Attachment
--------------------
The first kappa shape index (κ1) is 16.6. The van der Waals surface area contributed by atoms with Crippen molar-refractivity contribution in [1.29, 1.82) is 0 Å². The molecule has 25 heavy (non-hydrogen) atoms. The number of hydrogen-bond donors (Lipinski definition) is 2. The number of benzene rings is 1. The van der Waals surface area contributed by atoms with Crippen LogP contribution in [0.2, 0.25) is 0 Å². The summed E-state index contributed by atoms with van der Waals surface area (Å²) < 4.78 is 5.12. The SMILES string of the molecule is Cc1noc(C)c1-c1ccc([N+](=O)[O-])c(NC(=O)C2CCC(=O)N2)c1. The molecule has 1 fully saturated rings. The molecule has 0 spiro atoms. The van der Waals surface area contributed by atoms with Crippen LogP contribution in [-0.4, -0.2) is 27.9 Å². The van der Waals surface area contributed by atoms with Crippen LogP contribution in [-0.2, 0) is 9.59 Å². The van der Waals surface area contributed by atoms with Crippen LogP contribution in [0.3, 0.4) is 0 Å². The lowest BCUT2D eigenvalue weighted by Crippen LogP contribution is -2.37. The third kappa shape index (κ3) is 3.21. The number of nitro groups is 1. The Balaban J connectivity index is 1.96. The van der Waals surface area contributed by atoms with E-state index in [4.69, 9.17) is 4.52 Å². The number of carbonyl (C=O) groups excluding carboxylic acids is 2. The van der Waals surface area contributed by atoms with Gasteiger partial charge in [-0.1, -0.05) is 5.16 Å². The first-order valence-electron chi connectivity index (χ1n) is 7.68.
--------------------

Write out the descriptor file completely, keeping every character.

The first kappa shape index (κ1) is 16.6. The van der Waals surface area contributed by atoms with Crippen molar-refractivity contribution in [1.29, 1.82) is 0 Å². The molecule has 25 heavy (non-hydrogen) atoms. The number of hydrogen-bond donors (Lipinski definition) is 2. The number of benzene rings is 1. The van der Waals surface area contributed by atoms with Crippen LogP contribution in [0.2, 0.25) is 0 Å². The summed E-state index contributed by atoms with van der Waals surface area (Å²) < 4.78 is 5.12. The SMILES string of the molecule is Cc1noc(C)c1-c1ccc([N+](=O)[O-])c(NC(=O)C2CCC(=O)N2)c1. The molecule has 1 fully saturated rings. The molecule has 0 spiro atoms. The van der Waals surface area contributed by atoms with Crippen LogP contribution in [-0.4, -0.2) is 27.9 Å². The van der Waals surface area contributed by atoms with Crippen LogP contribution in [-0.2, 0) is 9.59 Å². The van der Waals surface area contributed by atoms with Crippen LogP contribution in [0.3, 0.4) is 0 Å². The lowest BCUT2D eigenvalue weighted by Crippen LogP contribution is -2.37. The third kappa shape index (κ3) is 3.21. The number of nitro groups is 1. The Balaban J connectivity index is 1.96. The van der Waals surface area contributed by atoms with E-state index in [4.69, 9.17) is 4.52 Å². The number of carbonyl (C=O) groups excluding carboxylic acids is 2. The van der Waals surface area contributed by atoms with Gasteiger partial charge in [-0.1, -0.05) is 5.16 Å². The first-order valence-electron chi connectivity index (χ1n) is 7.68.